(If you’re interested, take a look at statistical comparison tool that my friend whipped up recently:

Lloyd Grove wrote about how students “brown-nosed” when dealing with fellow student John F. Kennedy Jr. at Brown University in the 1980s. These comments were related by CNN’s Christiane Amanpour during a “48 Hours Investigates” interview with Leslie Stahl. That may or may not be true, but Grove’s claim that Amanpour attended school with Kennedy is certainly not. Amanpour went to the University of Rhode Island, where she graduated summa cum laude. Take a look at her bio. George Rush, a gossip columnist and Brown graduate at the same paper, is likely readying is evil eye for his colleague. I suppose fact-checking belies the whole business of reporting gossip, eh?

Iraq — One Year Later

(Much of what you see here was taken from an excellent article in The Washington Post.)

Then: roughly one year ago.
Now: the present day — 1 year after the invasion of Iraq.

Then: The Iraqis will welcome us with open arms.
Now: Many, and probably most, Iraqis are happy to be rid of Saddam Hussein. Despite this, the American presence does not appear to be regarded with any fondness.

Then: Andrew S. Natsios, the head of the U.S. Agency for International Development, said, “The American part of this will be $1.7 billion. We have no plans for any further-on funding for this.”
Now: Oops. In this year alone, reconstruction costs looks to be close to $75 billion — an error of 97.8%.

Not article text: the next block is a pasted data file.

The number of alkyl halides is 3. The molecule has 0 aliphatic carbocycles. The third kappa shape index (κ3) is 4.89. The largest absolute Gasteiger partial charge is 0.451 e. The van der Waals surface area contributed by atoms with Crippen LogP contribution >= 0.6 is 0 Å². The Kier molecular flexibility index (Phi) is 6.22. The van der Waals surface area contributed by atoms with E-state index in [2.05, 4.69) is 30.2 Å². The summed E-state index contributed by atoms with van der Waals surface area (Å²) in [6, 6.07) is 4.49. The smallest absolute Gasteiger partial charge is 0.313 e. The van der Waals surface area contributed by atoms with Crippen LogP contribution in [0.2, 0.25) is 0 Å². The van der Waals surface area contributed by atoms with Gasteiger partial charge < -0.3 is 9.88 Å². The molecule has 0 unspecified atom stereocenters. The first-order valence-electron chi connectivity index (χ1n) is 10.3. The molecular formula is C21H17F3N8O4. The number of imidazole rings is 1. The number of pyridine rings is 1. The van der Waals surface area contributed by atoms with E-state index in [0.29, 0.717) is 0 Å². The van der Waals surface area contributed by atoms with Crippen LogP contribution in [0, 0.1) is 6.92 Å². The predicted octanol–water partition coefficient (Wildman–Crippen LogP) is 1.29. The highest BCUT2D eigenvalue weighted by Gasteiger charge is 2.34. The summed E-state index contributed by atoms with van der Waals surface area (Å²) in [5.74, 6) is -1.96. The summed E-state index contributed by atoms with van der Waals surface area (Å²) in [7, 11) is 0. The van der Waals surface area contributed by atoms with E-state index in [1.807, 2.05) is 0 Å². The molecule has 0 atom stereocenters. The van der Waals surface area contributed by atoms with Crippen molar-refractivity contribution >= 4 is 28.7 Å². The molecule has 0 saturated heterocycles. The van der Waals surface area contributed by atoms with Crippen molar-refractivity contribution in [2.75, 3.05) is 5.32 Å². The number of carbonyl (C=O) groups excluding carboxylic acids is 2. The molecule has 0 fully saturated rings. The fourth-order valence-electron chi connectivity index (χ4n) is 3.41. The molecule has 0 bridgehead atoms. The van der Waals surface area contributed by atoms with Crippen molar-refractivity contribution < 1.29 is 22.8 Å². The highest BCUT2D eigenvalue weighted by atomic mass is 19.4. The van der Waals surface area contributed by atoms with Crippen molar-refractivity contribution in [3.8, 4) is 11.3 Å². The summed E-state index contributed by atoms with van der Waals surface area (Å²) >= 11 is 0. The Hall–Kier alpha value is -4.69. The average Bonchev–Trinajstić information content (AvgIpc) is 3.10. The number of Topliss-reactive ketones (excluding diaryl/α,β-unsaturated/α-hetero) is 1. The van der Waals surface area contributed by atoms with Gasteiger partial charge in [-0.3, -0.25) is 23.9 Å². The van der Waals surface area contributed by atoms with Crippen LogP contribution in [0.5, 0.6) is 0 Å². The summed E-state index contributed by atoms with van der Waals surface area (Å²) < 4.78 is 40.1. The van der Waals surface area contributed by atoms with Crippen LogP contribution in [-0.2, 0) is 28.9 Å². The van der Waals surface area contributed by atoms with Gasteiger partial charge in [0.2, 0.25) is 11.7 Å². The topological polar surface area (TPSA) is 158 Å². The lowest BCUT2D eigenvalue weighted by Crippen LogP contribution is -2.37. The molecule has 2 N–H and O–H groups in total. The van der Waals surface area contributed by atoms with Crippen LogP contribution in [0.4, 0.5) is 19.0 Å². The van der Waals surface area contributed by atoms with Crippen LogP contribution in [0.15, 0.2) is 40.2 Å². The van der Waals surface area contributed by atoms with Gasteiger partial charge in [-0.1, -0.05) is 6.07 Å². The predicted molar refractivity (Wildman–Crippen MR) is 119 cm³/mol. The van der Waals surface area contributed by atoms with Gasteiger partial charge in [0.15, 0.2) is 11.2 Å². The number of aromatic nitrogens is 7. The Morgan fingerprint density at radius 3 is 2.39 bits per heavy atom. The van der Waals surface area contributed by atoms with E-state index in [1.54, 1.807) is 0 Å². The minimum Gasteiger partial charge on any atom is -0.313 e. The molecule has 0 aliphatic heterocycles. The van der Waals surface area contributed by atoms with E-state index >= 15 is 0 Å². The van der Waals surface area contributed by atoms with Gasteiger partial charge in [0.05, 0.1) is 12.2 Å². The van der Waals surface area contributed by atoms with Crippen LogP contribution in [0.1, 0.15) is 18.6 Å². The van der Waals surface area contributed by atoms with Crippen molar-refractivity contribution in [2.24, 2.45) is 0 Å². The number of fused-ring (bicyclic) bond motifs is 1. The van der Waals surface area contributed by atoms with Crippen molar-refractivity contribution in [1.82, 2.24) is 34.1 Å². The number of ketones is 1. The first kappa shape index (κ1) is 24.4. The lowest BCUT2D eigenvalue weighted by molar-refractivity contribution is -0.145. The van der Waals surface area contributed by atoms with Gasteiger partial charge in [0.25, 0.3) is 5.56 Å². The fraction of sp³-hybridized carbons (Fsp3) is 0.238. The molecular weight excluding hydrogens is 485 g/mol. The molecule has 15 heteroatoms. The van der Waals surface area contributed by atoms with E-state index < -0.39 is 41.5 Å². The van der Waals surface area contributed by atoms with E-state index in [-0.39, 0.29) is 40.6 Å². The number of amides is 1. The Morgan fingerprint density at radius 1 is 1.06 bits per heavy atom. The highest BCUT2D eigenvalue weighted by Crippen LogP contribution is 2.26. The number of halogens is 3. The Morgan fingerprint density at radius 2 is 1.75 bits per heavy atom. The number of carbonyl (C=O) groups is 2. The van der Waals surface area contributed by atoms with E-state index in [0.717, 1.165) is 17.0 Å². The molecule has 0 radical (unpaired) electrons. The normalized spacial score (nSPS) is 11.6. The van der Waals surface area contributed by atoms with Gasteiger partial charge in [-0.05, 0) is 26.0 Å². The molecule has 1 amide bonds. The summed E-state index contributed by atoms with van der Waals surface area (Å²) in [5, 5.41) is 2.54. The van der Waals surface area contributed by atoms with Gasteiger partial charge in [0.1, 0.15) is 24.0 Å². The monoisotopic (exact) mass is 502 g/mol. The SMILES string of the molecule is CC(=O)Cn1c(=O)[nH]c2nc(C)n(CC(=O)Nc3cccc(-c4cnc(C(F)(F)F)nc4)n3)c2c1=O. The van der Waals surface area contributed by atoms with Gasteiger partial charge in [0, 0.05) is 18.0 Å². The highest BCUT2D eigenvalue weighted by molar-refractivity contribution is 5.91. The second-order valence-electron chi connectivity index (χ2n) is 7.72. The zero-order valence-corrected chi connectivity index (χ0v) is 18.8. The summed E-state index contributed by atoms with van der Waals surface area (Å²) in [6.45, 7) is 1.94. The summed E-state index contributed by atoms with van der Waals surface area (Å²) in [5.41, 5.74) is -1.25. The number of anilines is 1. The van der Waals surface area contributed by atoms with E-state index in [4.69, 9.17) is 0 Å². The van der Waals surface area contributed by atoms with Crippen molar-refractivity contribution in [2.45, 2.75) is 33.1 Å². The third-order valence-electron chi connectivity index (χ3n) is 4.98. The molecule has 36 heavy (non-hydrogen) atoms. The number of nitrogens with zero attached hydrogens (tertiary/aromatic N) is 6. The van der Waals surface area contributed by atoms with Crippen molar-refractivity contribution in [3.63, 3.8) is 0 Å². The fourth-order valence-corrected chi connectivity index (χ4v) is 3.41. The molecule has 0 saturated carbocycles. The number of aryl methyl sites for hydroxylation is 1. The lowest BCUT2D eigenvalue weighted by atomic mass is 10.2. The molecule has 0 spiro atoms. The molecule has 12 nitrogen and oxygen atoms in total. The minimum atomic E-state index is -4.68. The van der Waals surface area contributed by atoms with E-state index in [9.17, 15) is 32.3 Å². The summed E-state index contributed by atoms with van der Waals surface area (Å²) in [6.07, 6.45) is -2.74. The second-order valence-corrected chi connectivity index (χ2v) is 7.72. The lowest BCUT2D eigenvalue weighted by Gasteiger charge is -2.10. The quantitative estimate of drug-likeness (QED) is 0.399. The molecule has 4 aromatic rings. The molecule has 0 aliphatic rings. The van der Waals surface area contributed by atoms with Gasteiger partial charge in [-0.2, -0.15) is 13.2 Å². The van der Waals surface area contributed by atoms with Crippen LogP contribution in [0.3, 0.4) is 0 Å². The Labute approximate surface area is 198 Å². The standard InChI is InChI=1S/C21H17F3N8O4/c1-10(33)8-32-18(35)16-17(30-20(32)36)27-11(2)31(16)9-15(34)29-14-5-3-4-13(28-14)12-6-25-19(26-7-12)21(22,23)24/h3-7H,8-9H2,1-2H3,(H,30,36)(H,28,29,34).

Then: Paul Wolfowitz said that Iraq “can really finance its own reconstruction, and relatively soon.”
Now: The administration is looking for an allocation of $150 billion for Iraqi reconstruction.

The news isn’t all bad. The Iraqi economy is picking up and the people are enjoying greater freedom. However, with all of the talk about the specious justifications for war pushed by the Bush administration, it’s particularly interesting to see that much of what was projected has not come to fruition.

It surprised me to see Ken Pollack’s criticism of the administration, though I agree with him. I saw Pollack speak last year at The Yale Club about his book, The Threatening Storm. While he never allied himself with the Bush camp (he actually specifically stated the he did not speak for the administration), he seemed to have drawn many of the same conclusions about WMD and the need to remove Saddam from power. Punditry is an interesting racket, ain’t it?

First Rate. Third World?

Kudos to President Ruth Simmons. Simmons, who has the top post at my alma mater, Brown University, has cast a skeptical eye on the pre-orientation Third World Transition Program (TWTP). For those of you who aren’t in the know, “Third world” is Brown’s word for minority. When I was a student there in the politically-correct charged atmosphere of the 90s, I was told that minority was a loaded world. Third world didn’t have the political baggage that minority does…. Huh?

When I found out about the choice in terminology, I was stunned. More shocking still was the explanation. For me, minority conjures up a Benetton advertisement. Third world, on the other hand, makes me think of shantytowns and of people with dentition issues. I thought it offensive to call U.S. citizens — many of whose families have been in this country longer than mine — third world. Not just offensive, but confusing.

In any case, I’m thrilled to hear that Brown is investigating the mission and legality of TWTP. Although it’s clear that racism is still an issue, I’m not inclined to believe that omitting whites and finger-pointing in their absence is a step in the right direction. This purported bastion of Ivy League liberalism has systematically — and thoughtlessly — thwarted the open-minded spirit of the students. I hope that the university, which was mostly great to me, enters an age of cultural pluralism where dialogue is encouraged and facilitated.